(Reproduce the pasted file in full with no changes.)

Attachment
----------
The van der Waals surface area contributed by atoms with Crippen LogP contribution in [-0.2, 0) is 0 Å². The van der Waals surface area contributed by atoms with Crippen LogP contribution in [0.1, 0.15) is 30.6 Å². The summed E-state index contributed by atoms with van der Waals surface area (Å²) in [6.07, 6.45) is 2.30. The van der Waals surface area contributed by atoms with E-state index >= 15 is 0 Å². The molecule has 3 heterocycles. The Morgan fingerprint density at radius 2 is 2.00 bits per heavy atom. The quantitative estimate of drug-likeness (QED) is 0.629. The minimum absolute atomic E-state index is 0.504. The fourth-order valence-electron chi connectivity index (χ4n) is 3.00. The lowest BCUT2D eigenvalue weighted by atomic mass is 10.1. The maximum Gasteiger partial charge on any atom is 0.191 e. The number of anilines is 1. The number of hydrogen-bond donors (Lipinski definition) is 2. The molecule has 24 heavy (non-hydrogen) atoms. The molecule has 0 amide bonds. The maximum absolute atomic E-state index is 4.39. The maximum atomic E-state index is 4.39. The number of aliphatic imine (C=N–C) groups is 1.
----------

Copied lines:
The van der Waals surface area contributed by atoms with Crippen LogP contribution in [-0.2, 0) is 0 Å². The van der Waals surface area contributed by atoms with Crippen LogP contribution in [0.1, 0.15) is 30.6 Å². The summed E-state index contributed by atoms with van der Waals surface area (Å²) in [6.07, 6.45) is 2.30. The van der Waals surface area contributed by atoms with E-state index >= 15 is 0 Å². The molecule has 3 heterocycles. The Morgan fingerprint density at radius 2 is 2.00 bits per heavy atom. The quantitative estimate of drug-likeness (QED) is 0.629. The minimum absolute atomic E-state index is 0.504. The fourth-order valence-electron chi connectivity index (χ4n) is 3.00. The lowest BCUT2D eigenvalue weighted by atomic mass is 10.1. The maximum Gasteiger partial charge on any atom is 0.191 e. The number of anilines is 1. The number of hydrogen-bond donors (Lipinski definition) is 2. The molecule has 24 heavy (non-hydrogen) atoms. The molecule has 0 amide bonds. The maximum absolute atomic E-state index is 4.39. The maximum atomic E-state index is 4.39. The number of aliphatic imine (C=N–C) groups is 1.